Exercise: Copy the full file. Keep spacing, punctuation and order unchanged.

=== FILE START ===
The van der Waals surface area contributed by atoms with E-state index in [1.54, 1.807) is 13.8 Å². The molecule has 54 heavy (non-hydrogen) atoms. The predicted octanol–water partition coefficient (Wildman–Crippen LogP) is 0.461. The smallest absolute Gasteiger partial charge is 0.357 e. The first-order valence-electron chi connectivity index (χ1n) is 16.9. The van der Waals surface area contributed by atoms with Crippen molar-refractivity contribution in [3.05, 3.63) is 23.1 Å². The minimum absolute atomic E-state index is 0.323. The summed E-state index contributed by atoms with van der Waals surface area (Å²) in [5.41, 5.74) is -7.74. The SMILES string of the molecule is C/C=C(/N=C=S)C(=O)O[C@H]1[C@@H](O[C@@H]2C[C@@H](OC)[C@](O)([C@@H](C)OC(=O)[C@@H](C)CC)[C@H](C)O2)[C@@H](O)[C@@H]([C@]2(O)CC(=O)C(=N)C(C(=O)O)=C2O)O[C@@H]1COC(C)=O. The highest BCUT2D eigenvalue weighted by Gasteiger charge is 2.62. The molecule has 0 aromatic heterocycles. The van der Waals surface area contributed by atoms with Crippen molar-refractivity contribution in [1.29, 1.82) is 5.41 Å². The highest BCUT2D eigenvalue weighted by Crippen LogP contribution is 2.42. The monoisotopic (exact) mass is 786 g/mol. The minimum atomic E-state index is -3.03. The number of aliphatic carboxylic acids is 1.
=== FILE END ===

The van der Waals surface area contributed by atoms with E-state index in [1.54, 1.807) is 13.8 Å². The molecule has 54 heavy (non-hydrogen) atoms. The predicted octanol–water partition coefficient (Wildman–Crippen LogP) is 0.461. The smallest absolute Gasteiger partial charge is 0.357 e. The first-order valence-electron chi connectivity index (χ1n) is 16.9. The van der Waals surface area contributed by atoms with Crippen molar-refractivity contribution in [3.05, 3.63) is 23.1 Å². The minimum absolute atomic E-state index is 0.323. The summed E-state index contributed by atoms with van der Waals surface area (Å²) in [5.41, 5.74) is -7.74. The SMILES string of the molecule is C/C=C(/N=C=S)C(=O)O[C@H]1[C@@H](O[C@@H]2C[C@@H](OC)[C@](O)([C@@H](C)OC(=O)[C@@H](C)CC)[C@H](C)O2)[C@@H](O)[C@@H]([C@]2(O)CC(=O)C(=N)C(C(=O)O)=C2O)O[C@@H]1COC(C)=O. The highest BCUT2D eigenvalue weighted by Gasteiger charge is 2.62. The molecule has 0 aromatic heterocycles. The van der Waals surface area contributed by atoms with Crippen molar-refractivity contribution in [1.29, 1.82) is 5.41 Å². The highest BCUT2D eigenvalue weighted by Crippen LogP contribution is 2.42. The monoisotopic (exact) mass is 786 g/mol. The minimum atomic E-state index is -3.03. The number of aliphatic carboxylic acids is 1.